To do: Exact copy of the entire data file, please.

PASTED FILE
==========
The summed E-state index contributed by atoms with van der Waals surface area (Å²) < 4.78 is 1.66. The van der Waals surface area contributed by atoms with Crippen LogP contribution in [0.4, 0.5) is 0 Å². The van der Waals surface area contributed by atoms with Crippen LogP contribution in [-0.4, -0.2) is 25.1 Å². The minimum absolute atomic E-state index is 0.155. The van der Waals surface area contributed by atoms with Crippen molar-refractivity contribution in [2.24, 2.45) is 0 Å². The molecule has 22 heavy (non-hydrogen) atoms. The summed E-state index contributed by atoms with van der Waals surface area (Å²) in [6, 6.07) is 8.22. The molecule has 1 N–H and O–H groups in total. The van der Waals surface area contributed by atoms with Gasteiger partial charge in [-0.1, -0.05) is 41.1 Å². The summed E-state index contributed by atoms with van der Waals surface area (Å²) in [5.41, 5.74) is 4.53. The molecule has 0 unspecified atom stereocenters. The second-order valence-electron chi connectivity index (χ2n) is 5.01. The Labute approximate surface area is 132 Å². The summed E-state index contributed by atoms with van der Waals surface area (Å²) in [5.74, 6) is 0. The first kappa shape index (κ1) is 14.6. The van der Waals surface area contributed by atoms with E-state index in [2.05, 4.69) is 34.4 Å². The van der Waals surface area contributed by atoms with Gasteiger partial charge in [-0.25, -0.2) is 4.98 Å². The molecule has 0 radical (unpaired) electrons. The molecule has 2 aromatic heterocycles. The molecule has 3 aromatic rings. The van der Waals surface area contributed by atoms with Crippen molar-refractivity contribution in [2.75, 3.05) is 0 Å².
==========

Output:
The summed E-state index contributed by atoms with van der Waals surface area (Å²) < 4.78 is 1.66. The van der Waals surface area contributed by atoms with Crippen LogP contribution in [0.4, 0.5) is 0 Å². The van der Waals surface area contributed by atoms with Crippen LogP contribution in [-0.4, -0.2) is 25.1 Å². The minimum absolute atomic E-state index is 0.155. The van der Waals surface area contributed by atoms with Crippen molar-refractivity contribution in [2.24, 2.45) is 0 Å². The molecule has 22 heavy (non-hydrogen) atoms. The summed E-state index contributed by atoms with van der Waals surface area (Å²) in [6, 6.07) is 8.22. The molecule has 1 N–H and O–H groups in total. The van der Waals surface area contributed by atoms with Gasteiger partial charge in [-0.1, -0.05) is 41.1 Å². The summed E-state index contributed by atoms with van der Waals surface area (Å²) in [5.41, 5.74) is 4.53. The molecule has 0 unspecified atom stereocenters. The second-order valence-electron chi connectivity index (χ2n) is 5.01. The Labute approximate surface area is 132 Å². The summed E-state index contributed by atoms with van der Waals surface area (Å²) in [5.74, 6) is 0. The first kappa shape index (κ1) is 14.6. The van der Waals surface area contributed by atoms with E-state index in [2.05, 4.69) is 34.4 Å². The van der Waals surface area contributed by atoms with Gasteiger partial charge in [-0.25, -0.2) is 4.98 Å². The molecule has 0 radical (unpaired) electrons. The molecule has 2 aromatic heterocycles. The molecule has 3 aromatic rings. The van der Waals surface area contributed by atoms with Crippen molar-refractivity contribution in [2.75, 3.05) is 0 Å².